Design and Distribution (“DDO”) Regime

The Design and Distribution Obligation (“DDO”) Regime came into effect on 5 October 2021.

 

Who does the Regime Apply to?

The DDO apply to a range of financial products under the Corporations Act 2001 (“Corporations Act”), ASIC Act 2001(“ASIC Act”) and National Consumer Credit Protection Act 2009 (“NCCP Act”).

Products for which a Product Disclosure Statement (“PDS”) must be prepared under Part 7.9 of the Corporations Act

• OTC derivatives
• Certain foreign exchange contracts
• Interests in a managed investment scheme
• Non-cash payment facilities
• General insurance
• Life insurance
• Interests in a superannuation fund

Note: generally, the requirement to provide a PDS relates only to products which are issued to retail clients, however if you are unsure whether this applies to you, we suggest contacting your lawyer.

Securities for which a disclosure document must be prepared under Part 6D.2 of the Corporations Act

• Partly-paid ordinary shares;
• Debentures or notes;
• Preference shares, convertible notes or other hybrid securities

Financial products under Division 2 of Part 2 of the ASIC Act

• Credit contracts
• Consumer leases
• Products regulated under the NCCP Act, including:
– credit cards;
– home loans;
– funeral expenses.

Credit facilities under the ASIC Act

• Short-term credit exempt from the NCCP Act

There are some product exemptions, including:

  • MySuper products;
  • margin lending facilities;
  • fully paid ordinary shares in a company, including foreign companies; and
  • securities issued under an employee share scheme.

There are also exemptions for certain conduct.

 

What are the Obligations?

Product Governance Arrangements

Issuers and distributors need to implement and maintain robust product governance arrangements. These arrangements need to consider each stage of product design and development – including design, distribution, monitoring and review. ASIC expects that product governance arrangements will be client-centric and include appropriate steps to ensure.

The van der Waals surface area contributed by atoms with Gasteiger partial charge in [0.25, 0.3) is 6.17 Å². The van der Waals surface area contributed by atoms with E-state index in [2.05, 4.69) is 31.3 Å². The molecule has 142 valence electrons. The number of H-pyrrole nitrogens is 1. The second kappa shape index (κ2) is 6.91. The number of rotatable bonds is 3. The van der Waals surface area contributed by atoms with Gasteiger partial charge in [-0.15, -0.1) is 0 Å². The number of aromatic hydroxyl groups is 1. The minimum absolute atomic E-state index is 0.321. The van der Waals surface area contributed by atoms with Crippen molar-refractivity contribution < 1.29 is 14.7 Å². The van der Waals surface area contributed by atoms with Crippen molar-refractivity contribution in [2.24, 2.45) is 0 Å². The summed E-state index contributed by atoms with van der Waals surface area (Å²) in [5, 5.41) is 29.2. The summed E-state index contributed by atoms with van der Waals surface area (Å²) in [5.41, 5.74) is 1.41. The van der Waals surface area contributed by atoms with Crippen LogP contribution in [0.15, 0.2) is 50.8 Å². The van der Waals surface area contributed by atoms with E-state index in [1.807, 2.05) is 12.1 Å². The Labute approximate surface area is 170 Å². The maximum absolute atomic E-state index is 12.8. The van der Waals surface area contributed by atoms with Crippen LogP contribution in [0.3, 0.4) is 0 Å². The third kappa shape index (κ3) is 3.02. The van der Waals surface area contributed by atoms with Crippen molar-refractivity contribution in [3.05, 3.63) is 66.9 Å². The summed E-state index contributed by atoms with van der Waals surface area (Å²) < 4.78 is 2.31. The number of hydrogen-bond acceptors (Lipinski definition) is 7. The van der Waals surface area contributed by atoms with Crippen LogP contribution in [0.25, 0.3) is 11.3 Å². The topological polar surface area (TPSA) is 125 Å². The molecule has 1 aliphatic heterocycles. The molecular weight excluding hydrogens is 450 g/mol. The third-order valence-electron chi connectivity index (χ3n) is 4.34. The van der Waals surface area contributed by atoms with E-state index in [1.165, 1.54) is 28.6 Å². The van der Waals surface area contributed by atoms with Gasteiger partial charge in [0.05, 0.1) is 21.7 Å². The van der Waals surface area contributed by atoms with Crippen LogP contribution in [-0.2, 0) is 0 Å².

• representatives are trained in their understanding of the product governance arrangements and how this applies to the products developed and/or distributed by the licensee;
  • compliance with the product governance arrangements and appropriate reporting lines where the arrangements have been breached.

 

Target Market Determination (TMD)

Issuers must develop a TMD for each of their financial products and make it publicly available prior to distributing their products. TMDs must:

  • describe the class of retail clients that form the target market;
  • specify any restrictions on distribution;
  • specify events or circumstances that may reasonably suggest a TMD is no longer appropriate;
  • specify reasonable review periods;
  • specify when a distributor should provide information about the number of complaints about each product;
  • specify the type of information the issuer needs to identify promptly, whether a review trigger or another event has occurred, which would reasonably suggest that the TMD is no longer appropriate.

 

Reasonable Steps

Issuers and distributors have the obligation to take reasonable steps that will or are reasonably likely to, result in the distribution of the financial products being consistent with the TMD.

 

Record Keeping

Issuers are required to keep specific records about the TMD it prepares, and distributors are required to keep records of distribution information as specified in the TMD.

 

Significant Dealings